for bargains but when the issue is health, the cheaper version may not work
as well for you, according to a recent study by the Stanford Graduate School
of Business. Cheaper products are less successful at stopping pain.
It has long been known that consumers’ beliefs and expectations influence
their judgment of products and services. In a separate recent study that
measured reactions of brain pleasure centers, wine drinkers experienced more
pleasure when sipping a vintage they believed was more expensive. The
experiment may help explain why some high-cost medical therapies are popular
when inexpensive alternatives are available, such as prescription painkillers
versus over-the-counter nonsteroidal anti-inflammatory drugs (NSAIDs). Advertising,
if done well, can also give rise to a positive placebo effect. http://www.gsb.stanford.edu/news/knowledgebase.html.
Clues to Sexual
A new study in the journal PLoS shows that there are great similarities between
the parts of DNA that determine the sex of plants and animals and the parts
of DNA that determine mating types in certain fungi. This makes fungi interesting
as new model organisms in studies of the evolutionary development of sex
There are three eukaryote kingdoms (organisms with DNA gathered in the cell
nucleus), plants, animals and fungi. In the plant and animal kingdoms
there are individuals of different sexes, that is, bearers of either many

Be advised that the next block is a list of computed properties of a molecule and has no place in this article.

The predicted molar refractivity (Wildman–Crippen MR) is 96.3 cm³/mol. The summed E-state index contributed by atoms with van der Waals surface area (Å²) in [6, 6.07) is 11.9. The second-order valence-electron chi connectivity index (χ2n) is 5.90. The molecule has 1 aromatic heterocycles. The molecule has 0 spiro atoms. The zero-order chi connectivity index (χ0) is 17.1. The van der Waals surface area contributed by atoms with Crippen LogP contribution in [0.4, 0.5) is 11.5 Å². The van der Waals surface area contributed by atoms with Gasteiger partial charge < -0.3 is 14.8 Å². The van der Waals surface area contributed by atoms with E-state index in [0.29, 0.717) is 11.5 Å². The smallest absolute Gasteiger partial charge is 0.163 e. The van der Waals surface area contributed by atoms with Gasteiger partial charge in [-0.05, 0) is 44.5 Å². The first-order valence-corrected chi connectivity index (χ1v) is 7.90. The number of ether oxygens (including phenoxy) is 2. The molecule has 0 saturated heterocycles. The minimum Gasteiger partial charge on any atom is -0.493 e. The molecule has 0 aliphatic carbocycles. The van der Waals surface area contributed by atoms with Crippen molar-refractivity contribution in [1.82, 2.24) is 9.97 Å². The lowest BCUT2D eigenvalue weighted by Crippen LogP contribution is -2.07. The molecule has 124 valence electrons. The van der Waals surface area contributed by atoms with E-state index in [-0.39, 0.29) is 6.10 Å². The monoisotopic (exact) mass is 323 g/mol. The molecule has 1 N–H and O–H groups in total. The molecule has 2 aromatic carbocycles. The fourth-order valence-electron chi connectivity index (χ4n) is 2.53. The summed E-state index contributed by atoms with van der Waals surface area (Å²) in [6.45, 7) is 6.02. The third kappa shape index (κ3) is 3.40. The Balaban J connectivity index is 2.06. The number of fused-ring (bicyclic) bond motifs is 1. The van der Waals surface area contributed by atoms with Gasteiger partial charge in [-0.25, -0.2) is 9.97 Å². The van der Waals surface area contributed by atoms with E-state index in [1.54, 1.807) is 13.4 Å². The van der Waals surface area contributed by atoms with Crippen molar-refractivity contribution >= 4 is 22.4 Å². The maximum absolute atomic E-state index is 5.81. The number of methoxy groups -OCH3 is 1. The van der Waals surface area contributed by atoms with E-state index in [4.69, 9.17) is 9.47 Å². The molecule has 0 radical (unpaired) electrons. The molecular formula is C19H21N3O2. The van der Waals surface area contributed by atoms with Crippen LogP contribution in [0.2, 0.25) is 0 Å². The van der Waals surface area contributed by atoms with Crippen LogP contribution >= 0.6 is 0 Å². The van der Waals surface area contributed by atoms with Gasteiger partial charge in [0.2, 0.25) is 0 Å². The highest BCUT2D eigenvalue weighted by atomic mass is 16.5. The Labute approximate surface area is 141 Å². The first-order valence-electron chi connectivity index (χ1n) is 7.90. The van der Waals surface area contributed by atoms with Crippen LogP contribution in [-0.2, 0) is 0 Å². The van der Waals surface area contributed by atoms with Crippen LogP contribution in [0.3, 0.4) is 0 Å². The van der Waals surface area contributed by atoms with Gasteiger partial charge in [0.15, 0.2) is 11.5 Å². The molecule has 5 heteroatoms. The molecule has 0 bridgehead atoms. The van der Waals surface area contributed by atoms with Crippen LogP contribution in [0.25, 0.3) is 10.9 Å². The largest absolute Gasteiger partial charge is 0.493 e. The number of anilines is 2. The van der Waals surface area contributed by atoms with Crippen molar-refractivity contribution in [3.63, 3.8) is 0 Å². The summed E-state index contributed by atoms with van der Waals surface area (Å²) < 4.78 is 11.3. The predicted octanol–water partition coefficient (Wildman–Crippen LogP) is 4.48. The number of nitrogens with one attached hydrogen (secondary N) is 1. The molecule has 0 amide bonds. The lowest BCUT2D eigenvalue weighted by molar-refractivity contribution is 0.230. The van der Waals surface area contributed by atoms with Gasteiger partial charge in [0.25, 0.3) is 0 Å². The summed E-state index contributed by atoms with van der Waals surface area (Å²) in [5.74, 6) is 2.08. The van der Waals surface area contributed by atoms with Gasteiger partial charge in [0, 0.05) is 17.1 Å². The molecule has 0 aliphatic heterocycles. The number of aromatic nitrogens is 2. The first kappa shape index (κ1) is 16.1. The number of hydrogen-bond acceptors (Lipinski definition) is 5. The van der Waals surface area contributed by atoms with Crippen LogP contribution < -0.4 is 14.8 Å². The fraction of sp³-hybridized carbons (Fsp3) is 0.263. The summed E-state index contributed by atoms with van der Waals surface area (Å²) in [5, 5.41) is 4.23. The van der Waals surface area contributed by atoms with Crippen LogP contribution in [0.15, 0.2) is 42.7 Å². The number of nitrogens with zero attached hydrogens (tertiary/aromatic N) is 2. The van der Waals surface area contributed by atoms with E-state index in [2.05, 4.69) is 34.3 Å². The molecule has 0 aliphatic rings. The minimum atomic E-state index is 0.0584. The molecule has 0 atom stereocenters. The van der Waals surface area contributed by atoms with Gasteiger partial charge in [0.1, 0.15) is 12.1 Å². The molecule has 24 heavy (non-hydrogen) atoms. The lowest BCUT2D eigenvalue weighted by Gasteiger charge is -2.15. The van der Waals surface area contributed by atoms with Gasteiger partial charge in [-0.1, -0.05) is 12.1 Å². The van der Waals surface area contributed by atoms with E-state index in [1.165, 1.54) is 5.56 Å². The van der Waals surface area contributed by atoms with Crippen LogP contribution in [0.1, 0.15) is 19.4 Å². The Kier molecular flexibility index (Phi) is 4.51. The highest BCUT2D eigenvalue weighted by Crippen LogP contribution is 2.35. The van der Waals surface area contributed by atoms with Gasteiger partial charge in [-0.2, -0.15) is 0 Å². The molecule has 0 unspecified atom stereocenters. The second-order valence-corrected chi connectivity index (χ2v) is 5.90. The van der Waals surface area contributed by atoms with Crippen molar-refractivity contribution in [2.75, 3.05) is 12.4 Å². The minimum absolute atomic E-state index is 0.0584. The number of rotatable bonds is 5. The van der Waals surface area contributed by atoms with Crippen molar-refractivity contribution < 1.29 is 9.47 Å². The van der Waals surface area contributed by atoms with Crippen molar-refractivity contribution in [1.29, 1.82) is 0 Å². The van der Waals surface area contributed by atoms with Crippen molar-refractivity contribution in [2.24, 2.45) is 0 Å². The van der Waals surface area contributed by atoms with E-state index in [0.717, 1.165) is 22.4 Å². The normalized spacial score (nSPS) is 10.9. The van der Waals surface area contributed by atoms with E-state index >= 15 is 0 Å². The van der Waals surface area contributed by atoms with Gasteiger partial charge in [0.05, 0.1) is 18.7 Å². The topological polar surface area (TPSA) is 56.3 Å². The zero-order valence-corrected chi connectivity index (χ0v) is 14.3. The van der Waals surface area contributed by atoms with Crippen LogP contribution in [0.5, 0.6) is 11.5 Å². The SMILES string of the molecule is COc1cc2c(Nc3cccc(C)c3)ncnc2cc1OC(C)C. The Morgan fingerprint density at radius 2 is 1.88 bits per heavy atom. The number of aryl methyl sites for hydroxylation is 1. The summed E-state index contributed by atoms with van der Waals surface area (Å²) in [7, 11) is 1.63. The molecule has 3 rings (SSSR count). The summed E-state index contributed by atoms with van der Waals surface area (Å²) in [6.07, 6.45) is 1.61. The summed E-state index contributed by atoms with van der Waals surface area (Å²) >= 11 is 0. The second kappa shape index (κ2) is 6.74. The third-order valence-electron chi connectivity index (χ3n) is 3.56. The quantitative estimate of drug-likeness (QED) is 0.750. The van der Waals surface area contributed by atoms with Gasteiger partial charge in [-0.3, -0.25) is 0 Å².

tiny sex cells (males) or a few large ones (females). In the fungi kingdom,
there are no sexes but rather a simpler system of different male and female
gametes that mate. These are distinguished by different variants of a few
There are many ways to determine sex. In humans it is done by sex chromosomes.
It is thought that this sex difference arose in the plant and animal kingdom
from the simpler system of mating types and that this happened several times
independently of each other throughout evolution. The change is believed
to have happened with the inhibition of a step in the copying process in
DNA, which led to two separate chromosomes. These then developed further
over a long period of time.
Kidney disease can be a stealthy killer, slowly damaging organs over many
years before causing recognizable symptoms. Fortunately, you can take
steps to forestall, or slow, kidney disease:
- Control high blood pressure and diabetes. Lowering
both can cut the risk of kidney disease.
- If you have diabetes, take ACE inhibitors (Prinivil,
Zestril) or ARBs (Atacand) to protect your kidneys.
- Don’t take medications, especially pain relievers,
in high doses each day. Ibuprofen (Advil), naproxen (Aleve), can be especially
damaging to kidneys. In rare cases, some statin drugs such as atorvastatin
(Lipitor) and lovastatin (Mevacor) can harm muscles which then release a
protein that harms kidneys.
- When taking any medicine, follow all instructions
- Inform your doctor of all medicines you take on a
regular basis, including supplements.
- Prevent kidney stones, which can damage kidneys in
addition to being extremely painful, by drinking liquids, especially water.
Avoid excess colas, which may help stones form.
- Cut down on salt. Kidney damage reduces the kidneys’
ability to excrete salt. Reducing salt also lowers blood pressure.
- Keep your weight in check. If you have kidney disease,
being overweight increases the risk of kidney failure two to five times faster
than those of normal weight.
Eat a healthy daily diet of fresh fruits and vegetables and avoid high-fat,
salty and sugary foods.
- Limit your intake of protein. Too much protein can
stress already burdened kidneys.